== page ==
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MTN Ghana on Wednesday held its Mobile Money stakeholders conference, as part of activities for the month-long celebration on the need to address barriers in mobile transactions.
The conference held under the theme: “Addressing barriers to mobile money payment adoption in Ghana’’, was to find solutions to improving mobile payments and service in the country.
Mrs Georgina Asare- Fiagbenu, Senior Manager, Sustainability and Social Impact, MTN, said the workshop was an integral part of the mobile money month activities which is aimed at gaining insight into the mobile money industry from critical industry players.
She said the mobile money month is an annual campaign with a month long series of activities organised in August to promote and sensitize the public on the benefits of a cashlite society.
Mrs Asare- Fiagbenu said the mobile money economy in Ghana is growing at a rapid pace and by 2016 MTN recorded about 485 million mobile money transactions adding that the growth did come with its own challenges.
She said it is important to engage stakeholders to bring out ideas and solutions to help steer and navigate through the challenges that hinder the adoption of mobile payments in the country.
“We at MTN hope to rope in a greater percent of Ghanaians on the mobile money platform at the end of the year in line with the Bank of Ghana’s national policy for a cashlite economy.”
Mr Eli Hini, General Manager, Mobile Financial Service, MTN, said the mobile financial service is gradually taking a centre stage in the financial banking sector and this is making banking more convenient.
He said the time has come for Ghanaians to move from cash into a cashless society, where all business transactions would be done through mobile money.
Mr Hini said the introduction of mobile money service in 2009 had a vision of making financial transactions fast, simple, convenient, secure and affordable through the use of mobile phones.
He said in addressing the barriers there is the need to put in place regulations, as well as government support and digital address systems, customer education, security, technology merchant acceptance, partnership as well as connectivity.
Mr Hini said “mobile money would deliver value for all of us, but putting in the right processes in place would lead us to the point of addressing all the barriers associated with the payment adoption.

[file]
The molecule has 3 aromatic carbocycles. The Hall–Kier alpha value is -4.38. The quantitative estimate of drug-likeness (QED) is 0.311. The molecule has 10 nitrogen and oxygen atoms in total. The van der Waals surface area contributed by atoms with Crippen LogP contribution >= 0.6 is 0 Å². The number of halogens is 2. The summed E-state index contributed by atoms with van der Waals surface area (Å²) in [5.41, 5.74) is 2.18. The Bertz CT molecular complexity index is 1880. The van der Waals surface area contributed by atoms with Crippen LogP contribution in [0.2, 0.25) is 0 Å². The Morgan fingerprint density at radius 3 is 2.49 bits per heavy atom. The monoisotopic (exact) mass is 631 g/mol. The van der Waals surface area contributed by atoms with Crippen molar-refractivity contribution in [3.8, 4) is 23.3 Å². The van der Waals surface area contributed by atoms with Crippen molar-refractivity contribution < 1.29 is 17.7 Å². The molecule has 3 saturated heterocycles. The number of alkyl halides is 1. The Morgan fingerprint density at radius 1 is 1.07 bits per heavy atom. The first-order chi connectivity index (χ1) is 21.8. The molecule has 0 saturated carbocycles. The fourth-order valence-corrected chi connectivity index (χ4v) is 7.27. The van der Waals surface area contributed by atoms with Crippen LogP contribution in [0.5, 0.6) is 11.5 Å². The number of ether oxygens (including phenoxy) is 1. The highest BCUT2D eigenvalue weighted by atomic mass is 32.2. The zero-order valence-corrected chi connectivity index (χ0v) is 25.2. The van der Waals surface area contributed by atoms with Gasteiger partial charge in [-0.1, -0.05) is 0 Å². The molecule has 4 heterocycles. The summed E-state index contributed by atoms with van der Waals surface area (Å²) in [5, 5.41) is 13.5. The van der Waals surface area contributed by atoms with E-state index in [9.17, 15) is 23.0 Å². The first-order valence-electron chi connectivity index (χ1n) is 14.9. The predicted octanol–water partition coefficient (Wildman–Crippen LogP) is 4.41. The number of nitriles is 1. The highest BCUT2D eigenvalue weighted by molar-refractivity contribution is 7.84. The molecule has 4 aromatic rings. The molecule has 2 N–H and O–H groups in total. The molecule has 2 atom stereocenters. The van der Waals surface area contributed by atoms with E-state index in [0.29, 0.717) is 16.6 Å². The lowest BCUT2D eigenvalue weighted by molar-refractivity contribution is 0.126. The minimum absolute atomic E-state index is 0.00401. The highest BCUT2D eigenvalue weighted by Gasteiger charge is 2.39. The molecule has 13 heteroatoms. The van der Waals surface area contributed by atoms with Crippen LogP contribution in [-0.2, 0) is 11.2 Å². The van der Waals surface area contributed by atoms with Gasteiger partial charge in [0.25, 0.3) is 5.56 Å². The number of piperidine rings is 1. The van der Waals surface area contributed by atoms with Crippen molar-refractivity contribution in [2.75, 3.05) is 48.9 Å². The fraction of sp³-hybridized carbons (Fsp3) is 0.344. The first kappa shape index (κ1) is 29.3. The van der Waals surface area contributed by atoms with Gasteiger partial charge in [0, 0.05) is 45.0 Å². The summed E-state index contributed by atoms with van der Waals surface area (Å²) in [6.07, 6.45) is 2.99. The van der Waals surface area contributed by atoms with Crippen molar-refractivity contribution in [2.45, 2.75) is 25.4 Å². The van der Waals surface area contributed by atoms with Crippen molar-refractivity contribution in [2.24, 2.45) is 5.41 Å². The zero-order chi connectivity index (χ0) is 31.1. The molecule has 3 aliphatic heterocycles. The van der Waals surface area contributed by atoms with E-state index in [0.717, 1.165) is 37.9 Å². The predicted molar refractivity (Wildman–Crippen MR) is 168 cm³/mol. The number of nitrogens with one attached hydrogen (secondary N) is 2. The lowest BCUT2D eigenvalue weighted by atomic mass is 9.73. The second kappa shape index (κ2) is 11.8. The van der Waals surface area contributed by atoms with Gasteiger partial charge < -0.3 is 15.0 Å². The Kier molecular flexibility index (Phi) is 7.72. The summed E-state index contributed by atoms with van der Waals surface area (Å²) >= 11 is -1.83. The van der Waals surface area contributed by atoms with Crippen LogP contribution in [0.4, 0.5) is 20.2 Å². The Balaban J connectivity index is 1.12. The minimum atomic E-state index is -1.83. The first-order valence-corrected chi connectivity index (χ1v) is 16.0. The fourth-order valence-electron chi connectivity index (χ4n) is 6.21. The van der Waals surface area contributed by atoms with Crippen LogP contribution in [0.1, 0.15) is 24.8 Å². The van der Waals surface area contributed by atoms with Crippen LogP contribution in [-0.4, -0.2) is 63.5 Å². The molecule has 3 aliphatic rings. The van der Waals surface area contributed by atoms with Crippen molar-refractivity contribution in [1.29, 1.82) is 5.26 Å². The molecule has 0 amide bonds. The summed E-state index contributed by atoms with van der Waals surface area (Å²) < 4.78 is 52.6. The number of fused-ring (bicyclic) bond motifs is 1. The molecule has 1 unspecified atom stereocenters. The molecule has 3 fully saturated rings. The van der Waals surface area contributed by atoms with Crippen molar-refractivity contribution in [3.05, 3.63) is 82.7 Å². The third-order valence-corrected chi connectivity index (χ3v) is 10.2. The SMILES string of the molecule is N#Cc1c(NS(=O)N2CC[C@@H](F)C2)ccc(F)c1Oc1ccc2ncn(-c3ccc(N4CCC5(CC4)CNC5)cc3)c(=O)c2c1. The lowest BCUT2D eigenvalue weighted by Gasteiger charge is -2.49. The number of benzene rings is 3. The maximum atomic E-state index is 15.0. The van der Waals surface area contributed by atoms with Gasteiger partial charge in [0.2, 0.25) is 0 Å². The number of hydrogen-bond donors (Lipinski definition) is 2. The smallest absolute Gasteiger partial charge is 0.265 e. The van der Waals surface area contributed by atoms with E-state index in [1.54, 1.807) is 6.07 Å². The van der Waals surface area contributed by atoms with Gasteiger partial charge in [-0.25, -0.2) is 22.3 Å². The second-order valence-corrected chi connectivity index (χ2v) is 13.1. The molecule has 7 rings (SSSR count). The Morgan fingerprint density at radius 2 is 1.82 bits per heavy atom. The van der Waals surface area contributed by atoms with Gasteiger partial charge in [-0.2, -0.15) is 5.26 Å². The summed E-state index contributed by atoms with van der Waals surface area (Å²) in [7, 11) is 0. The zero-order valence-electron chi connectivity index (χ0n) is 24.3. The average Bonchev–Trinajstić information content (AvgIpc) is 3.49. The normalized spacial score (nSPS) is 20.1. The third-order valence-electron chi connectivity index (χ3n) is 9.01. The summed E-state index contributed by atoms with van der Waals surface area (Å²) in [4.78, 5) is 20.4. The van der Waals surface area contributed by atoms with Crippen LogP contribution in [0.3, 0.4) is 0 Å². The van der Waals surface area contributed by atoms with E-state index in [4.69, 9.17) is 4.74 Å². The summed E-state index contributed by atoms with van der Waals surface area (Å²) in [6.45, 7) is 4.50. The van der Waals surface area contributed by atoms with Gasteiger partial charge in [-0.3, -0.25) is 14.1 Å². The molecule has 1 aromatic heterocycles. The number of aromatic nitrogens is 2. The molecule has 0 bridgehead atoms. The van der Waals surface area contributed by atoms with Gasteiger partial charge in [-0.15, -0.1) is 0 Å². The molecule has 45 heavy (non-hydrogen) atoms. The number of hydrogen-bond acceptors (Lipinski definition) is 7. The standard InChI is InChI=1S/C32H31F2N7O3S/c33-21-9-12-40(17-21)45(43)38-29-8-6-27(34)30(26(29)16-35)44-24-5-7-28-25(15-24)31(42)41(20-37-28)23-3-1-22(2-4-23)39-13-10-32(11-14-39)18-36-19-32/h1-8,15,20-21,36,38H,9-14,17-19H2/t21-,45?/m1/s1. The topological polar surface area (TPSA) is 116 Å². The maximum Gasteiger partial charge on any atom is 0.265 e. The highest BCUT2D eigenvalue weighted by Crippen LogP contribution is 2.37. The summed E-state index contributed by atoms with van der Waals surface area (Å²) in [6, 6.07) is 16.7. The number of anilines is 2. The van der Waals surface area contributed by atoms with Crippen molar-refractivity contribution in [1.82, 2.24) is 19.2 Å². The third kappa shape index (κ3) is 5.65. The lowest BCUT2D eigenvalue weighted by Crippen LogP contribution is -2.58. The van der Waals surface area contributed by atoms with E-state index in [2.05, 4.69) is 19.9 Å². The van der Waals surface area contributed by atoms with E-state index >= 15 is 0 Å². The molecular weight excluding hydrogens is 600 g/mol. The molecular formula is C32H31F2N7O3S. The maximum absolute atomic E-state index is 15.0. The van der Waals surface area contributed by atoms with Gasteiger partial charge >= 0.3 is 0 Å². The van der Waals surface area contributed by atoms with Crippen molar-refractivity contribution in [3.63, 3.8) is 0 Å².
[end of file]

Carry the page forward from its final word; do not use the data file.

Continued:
Dr Settor Amediku, Head of Payments, Bank of Ghana, said some of the challenges facing the mobile money industry include network failures, agent liquidity or float.
“Electronic money issuers, agents, guidelines, branchless banking guidelines, as well as the passage of the Payment Systems and Services Bill 2017, would help address the barriers to mobile money payment adoption”, he said.
Dr Amediku said in addressing the barriers to mobile money, regulators can provide support by ensuring the enforcement of market conduct and customer protection regulation, developing agents’ registry assuring consumers of protection and monitoring of float accounts, and providing enabling regulatory environment.
Mr Derrydean Dadzie, Chief Executive Officer of DreamOval, said mobile money is the most cost effective way to drive financial inclusion and with mobile money, Ghana would be able to attain 70 percent financial inclusion by 2020.
He said to achieve a cashlite society or address the barriers to mobile money, it is important to introduce the cash withdrawal tax, to make it expensive to withdraw cash and expensive to carry money, adding that public education, is needed in this effort.
Mr Dadzie said mobile money is not in competition with the banks but rather promoting financial inclusion.
He urged mobile money operators to reduce the perceived high cost of mobile money transactions, standardise some of the operational models and address the listed areas of concern.